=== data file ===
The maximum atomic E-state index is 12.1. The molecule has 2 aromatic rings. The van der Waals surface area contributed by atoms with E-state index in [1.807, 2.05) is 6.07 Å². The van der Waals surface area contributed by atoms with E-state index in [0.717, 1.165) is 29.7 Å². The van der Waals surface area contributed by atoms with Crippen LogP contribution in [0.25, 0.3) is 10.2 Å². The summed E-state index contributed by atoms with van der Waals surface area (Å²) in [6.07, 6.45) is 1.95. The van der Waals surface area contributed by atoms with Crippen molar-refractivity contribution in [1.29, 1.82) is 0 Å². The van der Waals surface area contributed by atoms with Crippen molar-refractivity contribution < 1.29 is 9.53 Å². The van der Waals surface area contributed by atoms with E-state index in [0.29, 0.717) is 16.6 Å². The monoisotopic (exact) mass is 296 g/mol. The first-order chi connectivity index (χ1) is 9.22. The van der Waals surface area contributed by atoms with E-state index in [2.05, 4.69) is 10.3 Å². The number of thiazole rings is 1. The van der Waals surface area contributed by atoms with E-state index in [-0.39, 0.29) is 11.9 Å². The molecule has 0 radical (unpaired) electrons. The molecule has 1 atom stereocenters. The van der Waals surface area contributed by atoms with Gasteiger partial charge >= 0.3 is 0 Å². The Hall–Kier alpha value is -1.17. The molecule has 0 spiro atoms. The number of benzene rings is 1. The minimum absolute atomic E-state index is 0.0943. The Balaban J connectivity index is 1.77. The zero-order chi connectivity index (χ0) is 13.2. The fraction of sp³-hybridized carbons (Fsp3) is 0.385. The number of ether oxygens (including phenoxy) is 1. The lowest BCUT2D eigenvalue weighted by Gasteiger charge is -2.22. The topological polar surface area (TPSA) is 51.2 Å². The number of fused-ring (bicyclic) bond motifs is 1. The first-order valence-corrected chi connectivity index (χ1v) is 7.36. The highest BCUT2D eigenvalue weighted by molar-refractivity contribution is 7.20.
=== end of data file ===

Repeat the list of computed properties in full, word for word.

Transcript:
The maximum atomic E-state index is 12.1. The molecule has 2 aromatic rings. The van der Waals surface area contributed by atoms with E-state index in [1.807, 2.05) is 6.07 Å². The van der Waals surface area contributed by atoms with E-state index in [0.717, 1.165) is 29.7 Å². The van der Waals surface area contributed by atoms with Crippen LogP contribution in [0.25, 0.3) is 10.2 Å². The summed E-state index contributed by atoms with van der Waals surface area (Å²) in [6.07, 6.45) is 1.95. The van der Waals surface area contributed by atoms with Crippen molar-refractivity contribution in [1.29, 1.82) is 0 Å². The van der Waals surface area contributed by atoms with Crippen molar-refractivity contribution < 1.29 is 9.53 Å². The van der Waals surface area contributed by atoms with E-state index in [0.29, 0.717) is 16.6 Å². The monoisotopic (exact) mass is 296 g/mol. The first-order chi connectivity index (χ1) is 9.22. The van der Waals surface area contributed by atoms with E-state index in [2.05, 4.69) is 10.3 Å². The number of thiazole rings is 1. The van der Waals surface area contributed by atoms with E-state index in [-0.39, 0.29) is 11.9 Å². The molecule has 0 radical (unpaired) electrons. The molecule has 1 atom stereocenters. The van der Waals surface area contributed by atoms with Gasteiger partial charge >= 0.3 is 0 Å². The Hall–Kier alpha value is -1.17. The molecule has 0 spiro atoms. The number of benzene rings is 1. The minimum absolute atomic E-state index is 0.0943. The Balaban J connectivity index is 1.77. The zero-order chi connectivity index (χ0) is 13.2. The fraction of sp³-hybridized carbons (Fsp3) is 0.385. The number of ether oxygens (including phenoxy) is 1. The lowest BCUT2D eigenvalue weighted by Gasteiger charge is -2.22. The topological polar surface area (TPSA) is 51.2 Å². The number of fused-ring (bicyclic) bond motifs is 1. The first-order valence-corrected chi connectivity index (χ1v) is 7.36. The highest BCUT2D eigenvalue weighted by molar-refractivity contribution is 7.20.